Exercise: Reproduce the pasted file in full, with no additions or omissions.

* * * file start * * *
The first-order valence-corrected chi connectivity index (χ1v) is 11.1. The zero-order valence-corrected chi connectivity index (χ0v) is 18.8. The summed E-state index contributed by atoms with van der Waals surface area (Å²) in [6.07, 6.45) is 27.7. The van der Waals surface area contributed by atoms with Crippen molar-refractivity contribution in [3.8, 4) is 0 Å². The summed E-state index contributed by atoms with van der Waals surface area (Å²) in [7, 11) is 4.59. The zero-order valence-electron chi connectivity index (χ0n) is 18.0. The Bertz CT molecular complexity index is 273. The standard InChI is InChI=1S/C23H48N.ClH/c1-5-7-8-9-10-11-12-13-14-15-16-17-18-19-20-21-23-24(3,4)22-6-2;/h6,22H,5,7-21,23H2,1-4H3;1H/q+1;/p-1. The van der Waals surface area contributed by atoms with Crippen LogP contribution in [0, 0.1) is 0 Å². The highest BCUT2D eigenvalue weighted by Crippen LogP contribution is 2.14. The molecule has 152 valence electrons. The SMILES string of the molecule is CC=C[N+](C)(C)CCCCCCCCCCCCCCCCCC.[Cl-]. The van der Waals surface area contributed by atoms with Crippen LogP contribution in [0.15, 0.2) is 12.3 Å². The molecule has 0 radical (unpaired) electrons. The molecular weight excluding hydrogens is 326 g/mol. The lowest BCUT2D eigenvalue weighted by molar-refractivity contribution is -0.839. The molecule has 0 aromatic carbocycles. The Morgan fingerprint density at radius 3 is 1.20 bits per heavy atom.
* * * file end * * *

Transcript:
The first-order valence-corrected chi connectivity index (χ1v) is 11.1. The zero-order valence-corrected chi connectivity index (χ0v) is 18.8. The summed E-state index contributed by atoms with van der Waals surface area (Å²) in [6.07, 6.45) is 27.7. The van der Waals surface area contributed by atoms with Crippen molar-refractivity contribution in [3.8, 4) is 0 Å². The summed E-state index contributed by atoms with van der Waals surface area (Å²) in [7, 11) is 4.59. The zero-order valence-electron chi connectivity index (χ0n) is 18.0. The Bertz CT molecular complexity index is 273. The standard InChI is InChI=1S/C23H48N.ClH/c1-5-7-8-9-10-11-12-13-14-15-16-17-18-19-20-21-23-24(3,4)22-6-2;/h6,22H,5,7-21,23H2,1-4H3;1H/q+1;/p-1. The van der Waals surface area contributed by atoms with Crippen LogP contribution in [0, 0.1) is 0 Å². The highest BCUT2D eigenvalue weighted by Crippen LogP contribution is 2.14. The molecule has 152 valence electrons. The SMILES string of the molecule is CC=C[N+](C)(C)CCCCCCCCCCCCCCCCCC.[Cl-]. The van der Waals surface area contributed by atoms with Crippen LogP contribution in [0.15, 0.2) is 12.3 Å². The molecule has 0 radical (unpaired) electrons. The molecular weight excluding hydrogens is 326 g/mol. The lowest BCUT2D eigenvalue weighted by molar-refractivity contribution is -0.839. The molecule has 0 aromatic carbocycles. The Morgan fingerprint density at radius 3 is 1.20 bits per heavy atom.